The Future of the Dollar
U.S. Financial Power Depends on Washington, Not Beijing
In the long run it may yet transpire that the differences between stages of economic development as between various nations and regions of the world are a more important determinant of history than differences in ideology or systems of government. Religious wars are contested with fervor at the time; so are wars to make the world safe for democracy. But sooner or later, the economic historian presents an alternative analysis which seems to put the hysteria of yesteryear in a more realistic frame.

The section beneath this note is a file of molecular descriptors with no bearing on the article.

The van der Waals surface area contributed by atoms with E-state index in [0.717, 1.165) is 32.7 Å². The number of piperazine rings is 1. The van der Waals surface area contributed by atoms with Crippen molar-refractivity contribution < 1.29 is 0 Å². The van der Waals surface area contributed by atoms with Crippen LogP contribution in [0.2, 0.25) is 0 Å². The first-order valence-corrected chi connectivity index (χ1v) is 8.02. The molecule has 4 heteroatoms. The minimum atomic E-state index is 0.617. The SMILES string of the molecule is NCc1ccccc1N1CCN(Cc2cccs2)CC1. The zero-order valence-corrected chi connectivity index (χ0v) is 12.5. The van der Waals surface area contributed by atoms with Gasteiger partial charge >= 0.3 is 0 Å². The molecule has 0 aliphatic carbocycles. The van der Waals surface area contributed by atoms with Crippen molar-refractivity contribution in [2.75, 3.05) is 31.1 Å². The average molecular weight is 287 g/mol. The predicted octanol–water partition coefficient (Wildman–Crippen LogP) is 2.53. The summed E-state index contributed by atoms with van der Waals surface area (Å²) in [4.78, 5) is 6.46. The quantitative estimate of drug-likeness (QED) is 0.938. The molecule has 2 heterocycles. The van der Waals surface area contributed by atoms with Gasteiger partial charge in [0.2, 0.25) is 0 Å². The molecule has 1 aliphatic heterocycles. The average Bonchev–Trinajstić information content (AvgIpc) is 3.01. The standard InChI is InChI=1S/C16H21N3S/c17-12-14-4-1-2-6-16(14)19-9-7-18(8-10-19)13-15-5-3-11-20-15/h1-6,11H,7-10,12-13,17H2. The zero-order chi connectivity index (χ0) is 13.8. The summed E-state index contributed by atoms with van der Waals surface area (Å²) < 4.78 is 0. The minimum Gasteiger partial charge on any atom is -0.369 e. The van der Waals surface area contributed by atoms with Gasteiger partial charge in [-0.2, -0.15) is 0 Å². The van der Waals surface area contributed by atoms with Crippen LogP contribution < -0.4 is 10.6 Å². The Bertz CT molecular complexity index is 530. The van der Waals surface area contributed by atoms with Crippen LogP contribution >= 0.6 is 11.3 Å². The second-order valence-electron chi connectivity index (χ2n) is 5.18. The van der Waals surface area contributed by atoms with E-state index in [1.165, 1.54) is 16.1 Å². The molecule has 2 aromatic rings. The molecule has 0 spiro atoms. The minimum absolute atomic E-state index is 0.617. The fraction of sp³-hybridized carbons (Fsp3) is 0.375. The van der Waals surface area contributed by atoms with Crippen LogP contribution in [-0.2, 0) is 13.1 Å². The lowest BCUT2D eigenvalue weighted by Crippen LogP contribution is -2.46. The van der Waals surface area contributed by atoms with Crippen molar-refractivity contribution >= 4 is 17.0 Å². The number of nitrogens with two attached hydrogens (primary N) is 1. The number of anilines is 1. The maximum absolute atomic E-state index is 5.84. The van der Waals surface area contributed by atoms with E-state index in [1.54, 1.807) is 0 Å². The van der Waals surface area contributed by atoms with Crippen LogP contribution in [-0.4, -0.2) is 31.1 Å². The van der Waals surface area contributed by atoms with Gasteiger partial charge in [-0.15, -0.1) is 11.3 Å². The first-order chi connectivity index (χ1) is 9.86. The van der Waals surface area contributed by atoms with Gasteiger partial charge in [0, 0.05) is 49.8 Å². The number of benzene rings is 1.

And so today, press, pulpit and politician would have us believe that a new ideological focus is at the heart of the uncertainties, tensions and conflicts of the second half of the twentieth century. Once again, I suggest that tomorrow's historians will point out that behind the hysteria lay economics and that the real battleground was in that largely tropical territory which was first the object of